Victoria De Los Angeles
Victoria de los Angeles’s classic recordings capture the essence of great singing and remain among the most profoundly affecting in the repertoire.
De los Angeles’s career was forged during an era of tremendous prima donnas. But there were none of the tantrums or torrid affairs that rocked the careers of her counterparts such as Callas and Schwarzkopf. She had a gentle serenity and humanity about her that enchanted me when I first came across her in early EMI recordings with Sir Thomas Beecham.
Listening to de los Angeles singing gave me my first experience of how a great voice doesn’t just imitate emotion, but embodies it. Her Butterfly may not have the tragic nobility of, say, Renata Scotto, but it has a sense of blighted innocence, a childish pathos that goes to the character’s heart. I love the sassy humour that de los Angeles brings to Bizet’s Carmen. The mellow mezzo range and seductive low register made her perfect for the role. Other memorable encounters on disc include Marguerite’s wide-eyed delight tinged with a sense of the absurd as she opens the jewel box in Gounod’s Faust, a flirtatious Manon in Massenet’s Manon Lescaut, and Rosina in Rossini’s Barber of Seville.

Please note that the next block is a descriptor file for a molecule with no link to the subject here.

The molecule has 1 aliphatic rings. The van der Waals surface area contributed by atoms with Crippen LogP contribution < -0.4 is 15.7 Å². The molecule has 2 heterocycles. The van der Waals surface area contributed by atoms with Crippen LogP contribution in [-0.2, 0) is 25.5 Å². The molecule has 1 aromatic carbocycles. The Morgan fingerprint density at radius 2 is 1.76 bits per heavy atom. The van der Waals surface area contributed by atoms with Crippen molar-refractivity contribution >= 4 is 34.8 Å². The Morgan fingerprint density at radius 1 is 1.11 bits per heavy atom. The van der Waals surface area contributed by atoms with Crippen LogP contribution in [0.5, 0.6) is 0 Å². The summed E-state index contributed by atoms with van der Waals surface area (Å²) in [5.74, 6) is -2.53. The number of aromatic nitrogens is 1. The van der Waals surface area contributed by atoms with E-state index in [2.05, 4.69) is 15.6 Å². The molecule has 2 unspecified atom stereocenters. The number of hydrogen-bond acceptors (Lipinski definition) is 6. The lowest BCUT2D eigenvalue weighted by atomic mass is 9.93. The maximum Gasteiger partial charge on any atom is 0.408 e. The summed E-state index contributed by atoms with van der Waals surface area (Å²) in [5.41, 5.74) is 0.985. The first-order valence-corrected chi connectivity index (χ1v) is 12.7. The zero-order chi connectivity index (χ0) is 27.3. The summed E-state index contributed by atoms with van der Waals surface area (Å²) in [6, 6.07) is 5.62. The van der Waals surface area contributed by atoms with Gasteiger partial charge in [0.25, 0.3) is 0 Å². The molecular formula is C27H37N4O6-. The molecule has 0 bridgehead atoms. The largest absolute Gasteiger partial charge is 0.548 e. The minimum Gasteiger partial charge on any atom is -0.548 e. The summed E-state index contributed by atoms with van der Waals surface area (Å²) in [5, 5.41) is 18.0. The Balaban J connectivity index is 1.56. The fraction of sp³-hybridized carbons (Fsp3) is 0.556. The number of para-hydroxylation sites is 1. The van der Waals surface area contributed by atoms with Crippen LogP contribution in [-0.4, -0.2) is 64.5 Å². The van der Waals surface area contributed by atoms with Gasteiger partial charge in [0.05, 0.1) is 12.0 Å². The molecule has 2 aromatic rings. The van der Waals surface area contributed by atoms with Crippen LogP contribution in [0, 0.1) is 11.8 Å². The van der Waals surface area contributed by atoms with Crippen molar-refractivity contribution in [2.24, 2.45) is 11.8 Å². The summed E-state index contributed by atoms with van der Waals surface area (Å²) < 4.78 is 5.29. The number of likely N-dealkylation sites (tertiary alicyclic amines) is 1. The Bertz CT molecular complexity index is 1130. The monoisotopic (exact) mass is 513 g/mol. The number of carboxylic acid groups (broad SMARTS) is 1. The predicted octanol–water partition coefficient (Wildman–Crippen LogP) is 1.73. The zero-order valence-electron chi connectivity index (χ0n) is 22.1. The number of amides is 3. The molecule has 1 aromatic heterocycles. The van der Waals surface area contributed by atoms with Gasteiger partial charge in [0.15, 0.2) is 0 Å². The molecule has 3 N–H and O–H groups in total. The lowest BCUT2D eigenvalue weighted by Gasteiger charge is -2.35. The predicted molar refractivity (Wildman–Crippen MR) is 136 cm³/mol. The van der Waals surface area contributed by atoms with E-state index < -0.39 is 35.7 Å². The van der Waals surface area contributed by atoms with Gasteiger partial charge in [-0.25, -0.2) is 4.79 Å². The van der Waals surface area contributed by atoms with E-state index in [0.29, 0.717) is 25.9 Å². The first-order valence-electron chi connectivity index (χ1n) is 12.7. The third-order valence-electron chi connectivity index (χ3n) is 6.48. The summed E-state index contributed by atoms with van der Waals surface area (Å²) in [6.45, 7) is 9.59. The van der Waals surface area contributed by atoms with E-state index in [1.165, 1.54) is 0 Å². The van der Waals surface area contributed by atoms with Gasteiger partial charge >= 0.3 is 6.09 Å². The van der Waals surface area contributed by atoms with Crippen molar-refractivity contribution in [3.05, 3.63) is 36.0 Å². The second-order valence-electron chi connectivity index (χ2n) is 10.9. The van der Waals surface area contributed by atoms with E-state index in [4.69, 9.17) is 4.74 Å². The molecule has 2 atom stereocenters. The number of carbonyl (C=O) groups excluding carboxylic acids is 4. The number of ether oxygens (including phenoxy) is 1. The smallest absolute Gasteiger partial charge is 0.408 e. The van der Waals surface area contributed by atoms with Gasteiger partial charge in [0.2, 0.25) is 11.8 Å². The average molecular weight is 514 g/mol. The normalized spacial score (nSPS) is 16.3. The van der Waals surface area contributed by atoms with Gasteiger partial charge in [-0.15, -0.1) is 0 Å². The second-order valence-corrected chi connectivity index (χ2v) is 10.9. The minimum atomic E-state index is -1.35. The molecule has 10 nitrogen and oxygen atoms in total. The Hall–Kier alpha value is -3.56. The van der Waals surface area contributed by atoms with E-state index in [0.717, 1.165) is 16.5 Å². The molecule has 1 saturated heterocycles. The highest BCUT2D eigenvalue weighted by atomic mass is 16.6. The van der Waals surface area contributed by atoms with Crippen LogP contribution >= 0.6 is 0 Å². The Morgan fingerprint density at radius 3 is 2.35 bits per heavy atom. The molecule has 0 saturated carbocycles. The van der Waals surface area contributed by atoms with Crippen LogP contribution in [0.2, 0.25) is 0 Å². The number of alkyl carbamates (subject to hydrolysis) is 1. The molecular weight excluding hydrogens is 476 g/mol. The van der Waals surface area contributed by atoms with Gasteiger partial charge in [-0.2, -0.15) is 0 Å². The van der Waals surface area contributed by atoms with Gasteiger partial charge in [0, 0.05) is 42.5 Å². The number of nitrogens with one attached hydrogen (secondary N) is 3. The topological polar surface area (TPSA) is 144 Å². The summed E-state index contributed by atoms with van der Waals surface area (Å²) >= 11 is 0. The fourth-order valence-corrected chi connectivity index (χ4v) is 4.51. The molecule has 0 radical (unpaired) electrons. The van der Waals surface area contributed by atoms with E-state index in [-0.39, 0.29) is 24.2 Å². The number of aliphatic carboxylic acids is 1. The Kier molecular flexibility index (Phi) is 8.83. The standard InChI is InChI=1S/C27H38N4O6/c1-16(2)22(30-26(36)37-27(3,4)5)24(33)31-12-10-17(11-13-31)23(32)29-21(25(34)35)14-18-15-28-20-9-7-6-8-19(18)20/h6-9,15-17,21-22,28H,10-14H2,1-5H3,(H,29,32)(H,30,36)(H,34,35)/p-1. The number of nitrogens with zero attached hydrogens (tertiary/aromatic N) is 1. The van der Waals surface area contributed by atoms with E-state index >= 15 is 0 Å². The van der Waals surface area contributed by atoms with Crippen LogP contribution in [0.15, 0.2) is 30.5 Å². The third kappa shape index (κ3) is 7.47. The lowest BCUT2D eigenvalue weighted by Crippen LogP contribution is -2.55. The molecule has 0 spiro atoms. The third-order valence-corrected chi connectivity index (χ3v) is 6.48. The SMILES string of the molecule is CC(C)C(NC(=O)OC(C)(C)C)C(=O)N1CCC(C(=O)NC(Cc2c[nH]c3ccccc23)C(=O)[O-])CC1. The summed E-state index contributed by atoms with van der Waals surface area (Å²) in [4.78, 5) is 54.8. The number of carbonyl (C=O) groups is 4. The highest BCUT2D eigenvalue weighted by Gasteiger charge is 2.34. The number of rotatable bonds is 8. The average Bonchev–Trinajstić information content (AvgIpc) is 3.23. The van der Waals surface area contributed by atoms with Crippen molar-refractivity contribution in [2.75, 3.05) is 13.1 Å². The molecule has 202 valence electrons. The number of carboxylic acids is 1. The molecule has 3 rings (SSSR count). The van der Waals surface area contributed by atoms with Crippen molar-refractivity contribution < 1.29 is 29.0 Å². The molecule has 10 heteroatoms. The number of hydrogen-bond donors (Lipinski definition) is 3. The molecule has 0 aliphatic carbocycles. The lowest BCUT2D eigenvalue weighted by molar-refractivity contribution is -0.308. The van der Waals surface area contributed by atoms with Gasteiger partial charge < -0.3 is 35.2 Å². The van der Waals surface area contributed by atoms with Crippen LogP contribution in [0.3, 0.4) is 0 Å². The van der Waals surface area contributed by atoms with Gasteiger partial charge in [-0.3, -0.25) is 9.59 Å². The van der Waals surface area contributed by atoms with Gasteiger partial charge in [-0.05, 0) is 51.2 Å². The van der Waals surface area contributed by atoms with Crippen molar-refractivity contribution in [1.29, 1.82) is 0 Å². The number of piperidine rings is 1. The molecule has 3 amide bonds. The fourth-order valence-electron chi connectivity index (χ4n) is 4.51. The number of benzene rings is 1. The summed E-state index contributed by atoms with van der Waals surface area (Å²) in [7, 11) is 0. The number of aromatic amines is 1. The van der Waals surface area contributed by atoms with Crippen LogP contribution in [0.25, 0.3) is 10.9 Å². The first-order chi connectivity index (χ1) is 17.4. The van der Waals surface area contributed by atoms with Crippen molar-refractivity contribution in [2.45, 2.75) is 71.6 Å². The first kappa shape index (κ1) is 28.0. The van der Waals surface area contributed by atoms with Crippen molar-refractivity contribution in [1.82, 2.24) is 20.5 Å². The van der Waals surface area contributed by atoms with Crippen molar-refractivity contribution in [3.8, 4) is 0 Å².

In her own words: ‘I never wanted to be a singer… I like what it is to sing, or to be with others singing, to make music. But the fuss, and all the things that are the exterior part of a career, has never interested me. So I don’t think in reality I am a singer. I think I am a human being that has sung, always, all her life.’
Greatest recording: Puccini: La bohème cond. Beecham EMI 567 7502